WINNIPEG – A Conservative MP is being ridiculed for a pamphlet that suggests anyone who doesn’t agree with the Harper government’s proposed anti-terrorist legislation must sympathize with terrorists.
Lawrence Toet, the Conservative MP for the Winnipeg riding of Elmwood-Transcona, sent the mailer to constituents to promote Bill C-51. It asks what readers think about the bill, with only two possible answers:
“I agree with my MP Lawrence Toet! We must take additional action to protect Canada from terrorism.
“I disagree! Terrorists are victims too.”
The loaded question was called out by pollster Curtis Brown of Winnipeg’s Probe Research, who posted it on Twitter:
The proposed anti-terror Bill C-51 would give CSIS the ability to disrupt terror plots, make it easier for police to limit the movements of a suspect, expand no-fly list powers, and remove barriers to sharing security-related information.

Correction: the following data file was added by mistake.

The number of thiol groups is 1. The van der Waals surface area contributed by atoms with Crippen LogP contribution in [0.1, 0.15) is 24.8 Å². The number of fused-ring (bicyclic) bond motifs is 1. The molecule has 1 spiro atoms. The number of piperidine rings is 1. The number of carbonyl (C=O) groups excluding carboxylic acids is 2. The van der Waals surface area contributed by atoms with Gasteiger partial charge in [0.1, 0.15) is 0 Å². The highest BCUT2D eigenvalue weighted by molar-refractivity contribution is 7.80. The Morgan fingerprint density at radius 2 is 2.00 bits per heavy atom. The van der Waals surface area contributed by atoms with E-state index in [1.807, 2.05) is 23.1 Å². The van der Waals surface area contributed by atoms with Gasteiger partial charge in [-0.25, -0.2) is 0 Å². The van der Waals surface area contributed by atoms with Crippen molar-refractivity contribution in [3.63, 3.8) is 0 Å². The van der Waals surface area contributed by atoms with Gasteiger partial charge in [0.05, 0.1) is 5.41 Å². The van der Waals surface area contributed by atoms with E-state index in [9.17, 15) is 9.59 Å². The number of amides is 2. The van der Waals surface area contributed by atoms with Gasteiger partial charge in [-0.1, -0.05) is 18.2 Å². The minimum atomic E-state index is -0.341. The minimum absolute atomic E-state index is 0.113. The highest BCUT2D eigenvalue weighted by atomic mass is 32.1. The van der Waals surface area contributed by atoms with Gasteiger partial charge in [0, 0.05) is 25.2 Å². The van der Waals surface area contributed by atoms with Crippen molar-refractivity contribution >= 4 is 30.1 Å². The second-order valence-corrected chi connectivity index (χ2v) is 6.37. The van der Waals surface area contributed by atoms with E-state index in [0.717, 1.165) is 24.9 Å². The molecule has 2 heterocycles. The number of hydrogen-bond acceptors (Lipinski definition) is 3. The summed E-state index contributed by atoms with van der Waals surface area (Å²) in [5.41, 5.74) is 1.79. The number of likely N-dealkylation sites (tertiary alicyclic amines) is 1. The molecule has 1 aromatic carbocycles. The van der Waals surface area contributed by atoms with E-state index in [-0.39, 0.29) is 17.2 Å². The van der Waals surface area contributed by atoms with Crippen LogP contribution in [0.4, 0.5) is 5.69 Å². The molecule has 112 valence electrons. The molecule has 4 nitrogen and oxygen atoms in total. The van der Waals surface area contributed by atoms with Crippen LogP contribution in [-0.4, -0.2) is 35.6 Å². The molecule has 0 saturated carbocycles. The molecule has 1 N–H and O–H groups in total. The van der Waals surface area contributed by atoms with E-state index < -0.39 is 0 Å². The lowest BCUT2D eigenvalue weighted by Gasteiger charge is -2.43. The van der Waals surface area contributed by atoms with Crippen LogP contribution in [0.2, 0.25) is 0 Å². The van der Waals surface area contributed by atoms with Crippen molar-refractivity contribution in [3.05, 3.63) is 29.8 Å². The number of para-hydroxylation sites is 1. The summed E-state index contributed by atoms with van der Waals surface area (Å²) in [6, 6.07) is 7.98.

Critics have said the new powers go too far and would trample civil liberties, which the Harper government has denied.
Toet’s with-us-or-against-us survey question sparked mockery on the social media site Reddit:
Do you believe in mandatory sentencing?
- NDP says it has a pharmacare deal with Liberals. Here’s what it will cover
- Some Ukrainians in Quebec struggle with French requirement for immigration
- Ottawa appeals court ruling that found use of Emergencies Act ‘unreasonable’
- ‘Freedom Convoy’ organizer Chris Barber suing Ottawa for freezing accounts
- Yes! Justice is important to me.
- No! I believe that child molesters should be allowed into pre schools at will.
Do you believe the Keystone pipeline is in Canada’s best interests?
- Yes! It will create thousands of jobs.
- No! I am an environmental terrorist and should be put in prison
Will you be voting for Stephen Harper next election?
- Yes, I want Canadians to be safe.
- No, I like ISIS.
Do you believe that pot laws are too lax?
- Yes. Pot opens the gateway to other drugs.
- JIHAD! Baba yetu, yetu uliye mbinguni yetu, yetu amina!
In Ottawa Wednesday, federal NDP leader Thomas Mulcair called Toet’s mail-out “ludicrous, divisive.”